A massive shortage of vaccine doses is hampering the country’s ambitious plan for adult immunisation. Phase-3 of the Covid-19 vaccination programme for people above 18 years that kicked off on May 1, has been hamstrung with chaos with states confirming that they were not in a position to keep pace with the demand due to shortage of supply.
On April 28, India opened up registrations for anyone above 18 years of age for the roll-out of the nationwide drive on May 1. However, most of the states delayed the onset of the third phase because of a shortage in the supply of doses. Vaccination outlets in Mumbai remained closed for some time. The introduction of the third phase has also marred the vaccination of those over 45 years because of the shortage.
The country boasts of having charted a vibrant vaccination graph. But the numbers are a small figure considering the mammoth population of India. There is an urgent need to open more vaccination points, increase their efficiency, ensure uninterrupted supply and spruce the communication programme to remove the vaccine hesitancy.
If the country was not having enough doses of vaccine why did it accelerate phase 3 of the vaccination drive?
Only around 12 of the 36 states and Union territories had enough doses to roll out the third phase and that too in a limited way. Since the beginning of the phased vaccination drive on 16 January 2021, a total of around 17,96,19,697 people have registered themselves on the Indian government’s online registration platform. This includes 5,27,80,480 in the age bracket 18-44 years.
Serum Institute of India Chief Executive Officer Adar Poonawalla has said in an interview with Financial Times that India’s Covid-19 vaccine shortage would continue through July. He said that the production of the vaccines is expected to increase from 60-70 million doses (6-7 crore) to 100 million (10 crore) by then. Experts also feel that the vaccine production
In a statement, the SII said that vaccine manufacturing is a specialized process. “It is therefore not possible to ramp up production overnight. We also need to understand that the population of India is huge and to produce enough doses for all adults is not an easy task.”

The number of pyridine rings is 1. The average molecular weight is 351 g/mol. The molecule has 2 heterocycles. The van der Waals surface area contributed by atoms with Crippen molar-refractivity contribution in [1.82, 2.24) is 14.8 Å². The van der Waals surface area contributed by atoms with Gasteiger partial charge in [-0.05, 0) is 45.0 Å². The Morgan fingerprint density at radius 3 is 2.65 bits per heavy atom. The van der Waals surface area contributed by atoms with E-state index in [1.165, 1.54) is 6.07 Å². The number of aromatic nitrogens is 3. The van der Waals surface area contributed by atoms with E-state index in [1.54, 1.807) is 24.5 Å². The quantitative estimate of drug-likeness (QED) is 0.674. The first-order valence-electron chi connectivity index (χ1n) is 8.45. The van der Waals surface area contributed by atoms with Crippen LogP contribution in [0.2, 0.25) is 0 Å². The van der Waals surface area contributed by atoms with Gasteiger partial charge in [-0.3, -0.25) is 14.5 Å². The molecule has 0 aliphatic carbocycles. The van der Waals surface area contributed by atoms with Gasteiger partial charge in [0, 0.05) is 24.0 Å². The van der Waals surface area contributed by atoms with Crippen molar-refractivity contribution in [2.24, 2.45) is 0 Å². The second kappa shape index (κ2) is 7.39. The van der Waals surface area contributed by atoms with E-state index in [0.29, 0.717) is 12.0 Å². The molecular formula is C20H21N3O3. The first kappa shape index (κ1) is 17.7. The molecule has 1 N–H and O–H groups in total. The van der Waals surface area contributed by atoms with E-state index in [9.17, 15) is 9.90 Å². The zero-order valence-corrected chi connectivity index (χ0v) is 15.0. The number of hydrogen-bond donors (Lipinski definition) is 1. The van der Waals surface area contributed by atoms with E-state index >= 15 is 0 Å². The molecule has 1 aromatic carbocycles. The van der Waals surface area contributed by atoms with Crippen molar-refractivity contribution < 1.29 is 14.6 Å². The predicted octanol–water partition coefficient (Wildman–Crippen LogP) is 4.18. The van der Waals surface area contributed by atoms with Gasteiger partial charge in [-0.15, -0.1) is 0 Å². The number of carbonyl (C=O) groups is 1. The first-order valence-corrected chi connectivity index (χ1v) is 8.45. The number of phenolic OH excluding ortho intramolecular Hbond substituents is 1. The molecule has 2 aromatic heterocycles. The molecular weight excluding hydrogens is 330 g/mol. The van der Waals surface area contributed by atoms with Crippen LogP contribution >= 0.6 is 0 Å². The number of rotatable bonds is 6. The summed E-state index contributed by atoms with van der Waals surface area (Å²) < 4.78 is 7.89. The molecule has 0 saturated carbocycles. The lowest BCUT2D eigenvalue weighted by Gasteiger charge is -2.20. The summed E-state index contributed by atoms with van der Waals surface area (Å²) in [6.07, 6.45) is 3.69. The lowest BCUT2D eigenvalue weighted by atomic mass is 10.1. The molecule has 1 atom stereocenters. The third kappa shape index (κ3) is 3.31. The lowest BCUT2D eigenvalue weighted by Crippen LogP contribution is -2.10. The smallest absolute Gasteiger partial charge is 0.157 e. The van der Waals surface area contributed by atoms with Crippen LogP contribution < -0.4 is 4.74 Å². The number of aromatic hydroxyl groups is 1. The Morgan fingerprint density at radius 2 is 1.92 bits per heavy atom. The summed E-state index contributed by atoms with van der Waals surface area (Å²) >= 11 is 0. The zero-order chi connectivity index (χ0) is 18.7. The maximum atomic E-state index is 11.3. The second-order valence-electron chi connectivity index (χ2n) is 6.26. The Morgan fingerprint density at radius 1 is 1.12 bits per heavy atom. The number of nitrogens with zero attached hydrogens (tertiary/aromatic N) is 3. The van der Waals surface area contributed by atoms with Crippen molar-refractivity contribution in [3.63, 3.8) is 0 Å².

The statement issued on May 3 said that as of today the company has received a total order of 26 crore doses of which more than 15 crore doses has been supplied.
According to the latest update made by the Health Ministry on May 4 more than 2,29 lakh beneficiaries of age group 18-44 were vaccinated in the last 24 hours. Besides, the government said that more than 6 lakh total vaccine doses have been administered to the 18-44 age group till now. The ministry said that as on May 5, the government had so far provided more than 17.02 crore vaccine doses to States/UTs free of cost. More than 94.47 lakh doses are still available with the States/UTs to be administered. Over 36 lakh doses, in addition, will be received by the States/UTs in the next 3 days.
As on May 5 at 8 am, the total number of confirmed cases stood at 2,06,65,148 while the recovered cases were 1,69,51,731 (82 percent). The number of active cases pegged at 34,87,229 and there were 2,26,188 (1.09 percent) deaths.
Experts maintain that the only way to defeat the pandemic is vaccination. While there were initial issues of vaccine hesitancy when the country rolled out the adult immunisation programme on January 16, but gradually the hesitancy declined and people over 45 years started registering. They were however grappled with delays, failures in registrations and uncertainty on getting the vaccine.
Experts have also criticised the government for starting the vaccination of those in the 18-44 years of age when the percentage of those vaccinated above 45 years—the age bracket that needs it most—was still dismally low. They argue that the government should have mapped a clear deadline for the vaccination drive—as to how many would be vaccinated by when. In the absence of a clear strategy and timetable, the entire immunisation drive has been thrown into chaos.
The happenings in the last few weeks reflecting on the utter lack of coordination between both the Center and the States. The government should understand that this is not the time for slapping blames. The foremost task should be to take on the responsibility for safeguarding the health of people. Infrastructure hiccups, logistics constraints, manpower shortage—all these challenges need to tackled urgently to prevent this kind of grim situation from surfacing again.
The second Covid wave has also brought to the fore the total lack of preparation of the government at all levels. The political landscape has been mired with mudslinging and apathy. Besides, the government must make a firm effort to build a pool of health data and statistics with continuous updates. The data should be made transparent. This requires a consistent motivation of all the scientists working in this area. More than 200 scientists who have been working to combat the coronavirus pandemic have urged Prime Minister Narendra Modi for broader access to the testing data that is being collated by the Indian Council of Medical Research(ICMR).
The common man, health workers have emerged as the real saviours. Social media has been inundated will message seeking help for oxygen, hospital beds and ventilators. The most important lesson that this pandemic has taught us is the importance of humanity. Help and assistance in so many forms have poured in from the common man. The government need to be tutored for tackling the menace.
—Vanita Srivastava is an independent health and science journalist and is currently working as a Senior Project Scientist at IIT Delhi. The views expressed are personal.
(Edited by : Ajay Vaishnav)